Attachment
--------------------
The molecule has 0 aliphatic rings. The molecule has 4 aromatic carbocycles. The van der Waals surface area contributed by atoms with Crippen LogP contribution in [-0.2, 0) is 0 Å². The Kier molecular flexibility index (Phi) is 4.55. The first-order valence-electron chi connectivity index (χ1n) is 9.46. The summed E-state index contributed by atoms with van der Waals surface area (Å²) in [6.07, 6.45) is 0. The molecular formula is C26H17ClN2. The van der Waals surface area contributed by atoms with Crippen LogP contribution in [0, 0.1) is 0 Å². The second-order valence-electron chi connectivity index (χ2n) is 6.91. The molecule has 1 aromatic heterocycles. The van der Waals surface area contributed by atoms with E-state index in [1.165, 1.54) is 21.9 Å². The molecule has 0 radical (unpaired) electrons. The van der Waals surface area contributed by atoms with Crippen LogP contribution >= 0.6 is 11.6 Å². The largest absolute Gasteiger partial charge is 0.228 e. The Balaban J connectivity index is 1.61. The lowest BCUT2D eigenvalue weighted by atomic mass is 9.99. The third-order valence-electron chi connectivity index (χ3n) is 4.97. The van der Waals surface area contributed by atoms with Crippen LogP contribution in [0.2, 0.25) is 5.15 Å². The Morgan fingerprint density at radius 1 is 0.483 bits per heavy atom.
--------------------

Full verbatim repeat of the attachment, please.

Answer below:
The molecule has 0 aliphatic rings. The molecule has 4 aromatic carbocycles. The van der Waals surface area contributed by atoms with Crippen LogP contribution in [-0.2, 0) is 0 Å². The Kier molecular flexibility index (Phi) is 4.55. The first-order valence-electron chi connectivity index (χ1n) is 9.46. The summed E-state index contributed by atoms with van der Waals surface area (Å²) in [6.07, 6.45) is 0. The molecular formula is C26H17ClN2. The van der Waals surface area contributed by atoms with Crippen LogP contribution in [0, 0.1) is 0 Å². The second-order valence-electron chi connectivity index (χ2n) is 6.91. The molecule has 1 aromatic heterocycles. The van der Waals surface area contributed by atoms with E-state index in [1.165, 1.54) is 21.9 Å². The molecule has 0 radical (unpaired) electrons. The van der Waals surface area contributed by atoms with Crippen LogP contribution >= 0.6 is 11.6 Å². The largest absolute Gasteiger partial charge is 0.228 e. The Balaban J connectivity index is 1.61. The lowest BCUT2D eigenvalue weighted by atomic mass is 9.99. The third-order valence-electron chi connectivity index (χ3n) is 4.97. The van der Waals surface area contributed by atoms with Crippen LogP contribution in [0.2, 0.25) is 5.15 Å². The Morgan fingerprint density at radius 1 is 0.483 bits per heavy atom.